How Common Can Egg Peritonitis be? Can I do anything to try and prevent it happening?

Discussion in 'Emergencies / Diseases / Injuries and Cures' started by venetta, Aug 19, 2014.

  1. venetta

    venetta Out Of The Brooder

    I've had two young chickens die in the past month, and both causes point to egg peritonitis (necropsy done by vets, day after death).

    Neither chicken had started laying when they had died, and they were both of similar age - around 9 to 10 months old.

    Our first was our wyandotte, who we got at approximately 10 weeks of age in December, and a month later our barnevelder who we got in January at approximately 8-10 weeks of age.

    Our other three chickens are in good health and all laying (two of which are younger than the two ladies who died).

    Is there anything we can be doing to ensure this does not happen again? Or is it really just bad luck to have happened twice about a month apart?? :( :( The girls are on layer pellets, with a bit of poultry mix given now and then and they have their fruit and veg scraps etc daily - is there anything I should really be avoiding in regards to scraps? I usually avoid anything that is bad for dogs (because our dogs have a habit of sneaking into their pen to eat their food)

    It's a bit disheartening as we're trying to do our best for our girls but we're now at a loss :(

    Any advice would be greatly appreciated! Thank you all in advance :)
     
  2. Eggcessive

    Eggcessive Chicken Obsessed Premium Member

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    I don't know how they could have had egg yolk peritonitis several months before they ever started laying. What were their symptoms?
     
  3. venetta

    venetta Out Of The Brooder

    They were lethargic, depressed but still eating etc. That was the main symptoms.

    The wyandotte lost a little colour in her comb and wattles, while the barnevelder did not.


    Necropsy of both had no signs off other issues, bar the peritoneal cavity being fluidy with what looked like cooked egg yolk - and what the vet said as her uterus looking like it was filled with pus :/
     
  4. venetta

    venetta Out Of The Brooder

    Could they have been internally laying though?
     
  5. Eggcessive

    Eggcessive Chicken Obsessed Premium Member

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    Hopefully someone with veterinary experience will chime in on this thread. Chicks at that age would be more likely to have had coccidiosis which causes intestinal damage, but they will usually stop eating due to pain in the abdomen. Coccidiosis has symptoms of lethargy, diarrhea--sometimes with blood, standing puffed up or hunching, ruffled feathers, and poor appetite. Corid (amprollium) is most commonly used for treatment.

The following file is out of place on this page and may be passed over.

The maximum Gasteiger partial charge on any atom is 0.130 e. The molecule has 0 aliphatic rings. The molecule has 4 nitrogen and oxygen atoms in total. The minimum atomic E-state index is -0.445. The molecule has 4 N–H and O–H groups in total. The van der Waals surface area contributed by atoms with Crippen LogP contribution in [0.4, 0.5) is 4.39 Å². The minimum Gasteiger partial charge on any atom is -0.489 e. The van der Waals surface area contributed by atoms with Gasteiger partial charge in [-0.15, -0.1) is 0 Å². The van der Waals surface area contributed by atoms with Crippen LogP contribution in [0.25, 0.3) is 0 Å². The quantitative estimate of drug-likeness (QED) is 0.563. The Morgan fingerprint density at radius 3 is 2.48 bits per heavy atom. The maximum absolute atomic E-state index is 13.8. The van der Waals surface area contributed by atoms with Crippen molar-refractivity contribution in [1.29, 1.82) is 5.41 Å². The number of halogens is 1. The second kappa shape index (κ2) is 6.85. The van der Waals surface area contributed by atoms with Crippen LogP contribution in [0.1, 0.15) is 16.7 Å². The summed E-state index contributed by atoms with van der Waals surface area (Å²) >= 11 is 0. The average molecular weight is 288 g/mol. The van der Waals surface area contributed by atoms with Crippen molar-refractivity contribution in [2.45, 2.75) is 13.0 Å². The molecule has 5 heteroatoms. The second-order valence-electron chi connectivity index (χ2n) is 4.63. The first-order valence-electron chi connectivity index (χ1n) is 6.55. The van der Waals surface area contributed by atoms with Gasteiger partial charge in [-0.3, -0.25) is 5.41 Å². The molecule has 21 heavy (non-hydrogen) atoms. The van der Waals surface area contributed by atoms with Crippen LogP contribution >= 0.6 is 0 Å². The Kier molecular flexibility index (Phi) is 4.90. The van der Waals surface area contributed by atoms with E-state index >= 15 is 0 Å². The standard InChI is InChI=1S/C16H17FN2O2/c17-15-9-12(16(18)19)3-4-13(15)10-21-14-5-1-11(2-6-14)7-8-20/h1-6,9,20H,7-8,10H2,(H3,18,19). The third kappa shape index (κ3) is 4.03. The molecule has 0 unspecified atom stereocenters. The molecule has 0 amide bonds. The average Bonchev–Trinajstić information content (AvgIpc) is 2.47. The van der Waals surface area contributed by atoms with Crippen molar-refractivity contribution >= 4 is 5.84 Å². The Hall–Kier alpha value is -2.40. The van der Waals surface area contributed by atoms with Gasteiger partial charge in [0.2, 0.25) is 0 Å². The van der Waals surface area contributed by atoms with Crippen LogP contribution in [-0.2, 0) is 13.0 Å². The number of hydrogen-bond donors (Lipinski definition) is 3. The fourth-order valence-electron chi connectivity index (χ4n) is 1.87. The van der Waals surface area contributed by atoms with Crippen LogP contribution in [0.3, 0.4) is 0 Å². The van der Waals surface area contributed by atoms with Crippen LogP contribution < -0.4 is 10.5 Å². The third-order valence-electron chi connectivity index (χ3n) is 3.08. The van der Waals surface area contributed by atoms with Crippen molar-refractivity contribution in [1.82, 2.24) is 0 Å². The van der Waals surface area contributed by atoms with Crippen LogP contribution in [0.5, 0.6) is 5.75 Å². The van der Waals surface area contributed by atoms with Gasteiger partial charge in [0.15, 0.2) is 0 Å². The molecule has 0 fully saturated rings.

This is indeed interesting, and I hope you will get more comments tomorrow, since it is late at night in the US.
     
  6. casportpony

    casportpony Team Tube Feeding Captain & Poop Inspector General Premium Member

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    Odd that you would have two so young do that, both with infected repro tracts and internal laying. Perhaps something genetic or related to their diet?

    -Kathy
     
    Last edited: Aug 19, 2014
  7. venetta

    venetta Out Of The Brooder

    That's why I was mainly concerned! I'm just hoping I am not doing anything wrong by their diet!
     
  8. casportpony

    casportpony Team Tube Feeding Captain & Poop Inspector General Premium Member

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  9. casportpony

    casportpony Team Tube Feeding Captain & Poop Inspector General Premium Member

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    Is it possible that the infection in the uterus was actually a stuck soft shelled egg and that it being stuck caused them to start laying internally? Stuck soft shelled eggs can be more common in young hens.

    -Kathy
     
    Last edited: Aug 20, 2014

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